In a cautiously hopeful sign for Kyrgyzstan's ongoing experiment in parliamentary democracy, MPs appear to be growing more responsive to public pressure. Earlier in October, Kyrgyz members of parliament wilted in the face of public indignation and canceled a public tender for the purchase of new seats for its deputies, a development that highlighted the emerging power of social media in the country.
Four days after parliamentary elections on Oct. 4, the administration of the legislature, which is known as the Zhogorku Kenesh, published a call on the official procurement website for a contractor to provide 120 new chairs for incoming MPs, priced at $310 apiece.
The timing could not have been worse, since the tender was published right on the heels of the country's most expensive election in its history.
Before long, social media began teeming with caustic observations by journalists, civil activists and some politicians. Many published photographs of their office chairs with the hashtags #120кресел (120 chairs) and #уятбарвы, Kyrgyz for "shame on you."
Janar Akayev, a journalist and candidate with the Social Democratic Party (SDPK), supported the campaign and wrote on his Facebook page that he did not need a chair worth $310. "Oligarchs can buy chairs worth a million with their own money," he wrote.
Some deputies disagreed, however.
Maksat Sabirov, from the Respublika-Ata Jurt party, characterized the purchase of new furniture as "not a privilege, but a normal process."
"My chair broke four times, I spent last two month in a non-repaired chair. In fact, 50 chairs need to be repaired, there is nothing special about this," he told journalists.
Seizing on the momentum of the Facebook and Twitter campaign, the Movement Against Cancer in Kyrgyzstan launched an online petition for the money to be spent on the renovation of medical equipment instead of buying chairs.
Parliament backtracked on its chair-buying proposal on Oct. 13.
The seat-buying appeared problematic for reasons other than cost, which were relatively negligible compared to the amount of money spent on revamping parliaments in some Western countries. A report commissioned by parliament in Britain earlier this year estimated that renovating the world-famous Palace of Westminster, where the members sit, could cost $10 billion and take 40 years to complete.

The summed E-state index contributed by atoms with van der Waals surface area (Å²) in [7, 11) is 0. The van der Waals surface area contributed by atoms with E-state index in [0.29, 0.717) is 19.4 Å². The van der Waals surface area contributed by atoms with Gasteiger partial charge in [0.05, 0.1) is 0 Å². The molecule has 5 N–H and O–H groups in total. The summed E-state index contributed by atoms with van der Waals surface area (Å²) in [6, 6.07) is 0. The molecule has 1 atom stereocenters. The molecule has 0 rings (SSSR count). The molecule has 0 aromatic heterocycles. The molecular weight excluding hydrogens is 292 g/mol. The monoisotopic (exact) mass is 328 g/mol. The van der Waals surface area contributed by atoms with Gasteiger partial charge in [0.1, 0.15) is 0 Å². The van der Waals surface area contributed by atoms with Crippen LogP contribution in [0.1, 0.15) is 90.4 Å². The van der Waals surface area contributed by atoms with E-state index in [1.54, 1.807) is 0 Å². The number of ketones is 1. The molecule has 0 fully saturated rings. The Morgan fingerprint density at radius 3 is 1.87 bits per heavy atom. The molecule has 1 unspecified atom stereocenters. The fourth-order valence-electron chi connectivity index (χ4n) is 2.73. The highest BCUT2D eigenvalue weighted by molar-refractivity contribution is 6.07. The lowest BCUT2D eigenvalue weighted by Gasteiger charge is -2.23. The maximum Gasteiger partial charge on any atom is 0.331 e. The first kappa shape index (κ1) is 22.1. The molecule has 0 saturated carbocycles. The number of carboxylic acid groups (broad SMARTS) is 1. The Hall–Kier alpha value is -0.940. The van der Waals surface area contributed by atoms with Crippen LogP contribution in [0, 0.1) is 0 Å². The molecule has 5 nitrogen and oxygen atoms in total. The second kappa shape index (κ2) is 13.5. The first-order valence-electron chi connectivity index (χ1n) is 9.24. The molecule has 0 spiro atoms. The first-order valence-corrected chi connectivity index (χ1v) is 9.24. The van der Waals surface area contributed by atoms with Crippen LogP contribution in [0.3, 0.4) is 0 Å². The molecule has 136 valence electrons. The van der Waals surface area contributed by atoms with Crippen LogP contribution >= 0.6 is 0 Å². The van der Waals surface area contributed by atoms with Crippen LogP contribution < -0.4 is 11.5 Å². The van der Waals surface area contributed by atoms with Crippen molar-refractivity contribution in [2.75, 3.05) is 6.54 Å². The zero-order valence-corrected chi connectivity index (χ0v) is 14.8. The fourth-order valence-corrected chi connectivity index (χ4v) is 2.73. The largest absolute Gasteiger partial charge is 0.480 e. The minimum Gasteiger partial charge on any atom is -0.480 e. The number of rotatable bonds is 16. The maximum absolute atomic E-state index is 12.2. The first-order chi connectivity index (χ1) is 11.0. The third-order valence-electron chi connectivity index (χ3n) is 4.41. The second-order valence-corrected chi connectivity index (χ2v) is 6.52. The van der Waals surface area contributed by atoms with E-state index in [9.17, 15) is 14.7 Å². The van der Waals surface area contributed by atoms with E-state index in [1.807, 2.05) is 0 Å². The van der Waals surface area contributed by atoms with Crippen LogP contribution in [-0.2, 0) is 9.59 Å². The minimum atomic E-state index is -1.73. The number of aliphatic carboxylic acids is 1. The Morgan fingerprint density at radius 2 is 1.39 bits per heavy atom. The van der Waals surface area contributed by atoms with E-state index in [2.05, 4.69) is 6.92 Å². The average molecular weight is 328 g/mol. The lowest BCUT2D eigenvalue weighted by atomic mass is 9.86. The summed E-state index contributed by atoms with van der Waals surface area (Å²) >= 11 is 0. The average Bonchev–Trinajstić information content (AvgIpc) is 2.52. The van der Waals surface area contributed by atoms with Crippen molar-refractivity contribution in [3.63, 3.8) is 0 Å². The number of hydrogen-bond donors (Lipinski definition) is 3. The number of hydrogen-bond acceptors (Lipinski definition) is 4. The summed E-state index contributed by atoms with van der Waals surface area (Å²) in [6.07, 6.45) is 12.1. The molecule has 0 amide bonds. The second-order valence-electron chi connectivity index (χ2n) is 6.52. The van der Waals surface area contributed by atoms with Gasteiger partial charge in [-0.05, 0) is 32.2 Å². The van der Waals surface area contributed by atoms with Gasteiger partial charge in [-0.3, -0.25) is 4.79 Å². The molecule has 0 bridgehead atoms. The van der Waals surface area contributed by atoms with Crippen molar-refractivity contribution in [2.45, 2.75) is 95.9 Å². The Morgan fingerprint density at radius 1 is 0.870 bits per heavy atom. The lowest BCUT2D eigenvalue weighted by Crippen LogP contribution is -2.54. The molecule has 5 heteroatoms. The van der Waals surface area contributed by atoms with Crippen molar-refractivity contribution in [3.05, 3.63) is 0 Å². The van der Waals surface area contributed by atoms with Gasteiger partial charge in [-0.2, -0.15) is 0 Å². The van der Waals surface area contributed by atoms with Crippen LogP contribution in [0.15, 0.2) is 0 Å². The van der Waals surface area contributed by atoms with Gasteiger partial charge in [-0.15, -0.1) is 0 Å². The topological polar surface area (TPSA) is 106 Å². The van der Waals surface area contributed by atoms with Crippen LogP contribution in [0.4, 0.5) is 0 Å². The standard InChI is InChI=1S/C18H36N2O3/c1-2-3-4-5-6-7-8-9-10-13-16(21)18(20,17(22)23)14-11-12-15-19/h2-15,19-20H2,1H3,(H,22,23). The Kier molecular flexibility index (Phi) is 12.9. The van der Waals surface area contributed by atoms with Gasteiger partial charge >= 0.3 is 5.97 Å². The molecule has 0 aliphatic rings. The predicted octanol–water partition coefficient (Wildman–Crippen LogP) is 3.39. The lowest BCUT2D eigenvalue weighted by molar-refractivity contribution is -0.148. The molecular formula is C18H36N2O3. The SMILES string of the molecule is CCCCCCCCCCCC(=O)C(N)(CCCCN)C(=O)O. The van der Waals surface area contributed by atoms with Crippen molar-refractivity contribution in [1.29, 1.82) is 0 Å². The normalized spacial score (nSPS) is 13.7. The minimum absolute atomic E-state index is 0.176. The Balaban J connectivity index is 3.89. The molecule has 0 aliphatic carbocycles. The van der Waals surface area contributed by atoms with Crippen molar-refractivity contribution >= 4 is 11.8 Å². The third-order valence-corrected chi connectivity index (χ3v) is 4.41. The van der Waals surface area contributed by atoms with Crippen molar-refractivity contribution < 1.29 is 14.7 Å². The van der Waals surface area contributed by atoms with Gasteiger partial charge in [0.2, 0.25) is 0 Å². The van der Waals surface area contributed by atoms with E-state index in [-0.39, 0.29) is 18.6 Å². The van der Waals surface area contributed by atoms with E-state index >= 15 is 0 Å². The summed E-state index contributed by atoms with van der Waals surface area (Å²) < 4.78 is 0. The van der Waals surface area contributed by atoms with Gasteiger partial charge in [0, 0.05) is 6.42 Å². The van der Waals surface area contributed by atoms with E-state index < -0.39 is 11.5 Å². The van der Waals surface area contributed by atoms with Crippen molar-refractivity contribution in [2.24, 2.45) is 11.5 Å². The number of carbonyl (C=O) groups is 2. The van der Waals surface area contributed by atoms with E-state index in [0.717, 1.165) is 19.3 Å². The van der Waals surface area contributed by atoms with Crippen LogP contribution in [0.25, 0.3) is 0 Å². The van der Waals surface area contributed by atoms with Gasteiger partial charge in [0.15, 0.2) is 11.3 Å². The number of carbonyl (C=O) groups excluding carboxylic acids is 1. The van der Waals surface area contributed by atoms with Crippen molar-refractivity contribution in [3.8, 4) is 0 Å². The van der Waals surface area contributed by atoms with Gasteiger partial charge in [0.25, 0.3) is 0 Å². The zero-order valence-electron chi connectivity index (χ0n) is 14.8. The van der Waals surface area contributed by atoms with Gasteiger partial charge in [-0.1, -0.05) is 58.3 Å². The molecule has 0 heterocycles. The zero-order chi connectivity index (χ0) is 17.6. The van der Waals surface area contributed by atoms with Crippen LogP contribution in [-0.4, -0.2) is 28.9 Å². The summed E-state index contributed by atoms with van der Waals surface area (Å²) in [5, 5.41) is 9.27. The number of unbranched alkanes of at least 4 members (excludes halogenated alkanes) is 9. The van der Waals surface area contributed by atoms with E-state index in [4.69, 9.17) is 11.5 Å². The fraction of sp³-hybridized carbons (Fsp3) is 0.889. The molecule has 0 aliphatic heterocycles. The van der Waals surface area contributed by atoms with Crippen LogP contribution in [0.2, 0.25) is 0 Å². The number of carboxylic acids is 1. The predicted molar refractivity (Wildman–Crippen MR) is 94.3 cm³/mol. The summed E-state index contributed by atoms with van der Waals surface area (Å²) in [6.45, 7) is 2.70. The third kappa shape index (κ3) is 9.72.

A statement issued by Kyrgyzstan's parliament claimed the tender had been published without prior consent from the speaker, Asylbek Jeenbekov, who was absent on campaigning duties. "The tender was canceled on the instructions of the speaker," the statement said.
The head of the parliament's logistics department, Joldubai Sagynbaev, refused to comment on the tender. Meanwhile, an employee in the procurement department insisted to EurasiaNet.org that the cancellation of the tender was not instigated by the public outcry.
Journalist Azamat Tynayev, who was one of the initiators of the movement to rally public opposition to the chair boondoggle, is skeptical of such denials. "Only the dead would fail to react to this. This decision [to buy chairs] was outrageous, especially after all these statements from candidates about parliament needing to save money and optimize its budget," he told EurasiaNet.org.
Tynayev suggested there might not have been such protest had the plan been limited only to replacing broken chairs.
"Besides, the tender itself raised doubts about the transparency of the process. The announcement was so detailed that it seemed like it was created specifically for some particular contractor," Tynayev said. "After the first wave of criticism, the parliament announced the price of the chairs could be reduced. So why didn't they announce a smaller price from the very beginning?"
Tynayev began his campaign against MP privileges in September, at the height of the election campaign. Activists proposed that political parties running for parliament should sign a declaration committing them to do away with such perks as personal official cars, prestige number plates, salary benefits and apartments. Four out of the six parties that got into parliament — Respublika-Ata Jurt, Bir Bol, Ata-Meken and Kyrgyzstan — adhered to the pledge.
The other two parties in parliament — SDPK and Onuguu-Progress — did not sign the document, but gave verbal support for the initiative, Tynayev said.
Svetlana Margolis, a manager at a company specializing in social media marketing, said she was confident that the wave of online protest was key to having the tender scrapped. "We are ready to discuss problems, we are ready to hold transparent elections," Margolis said. "And if we can be heard — that is great."
Originally published by EurasiaNet.org.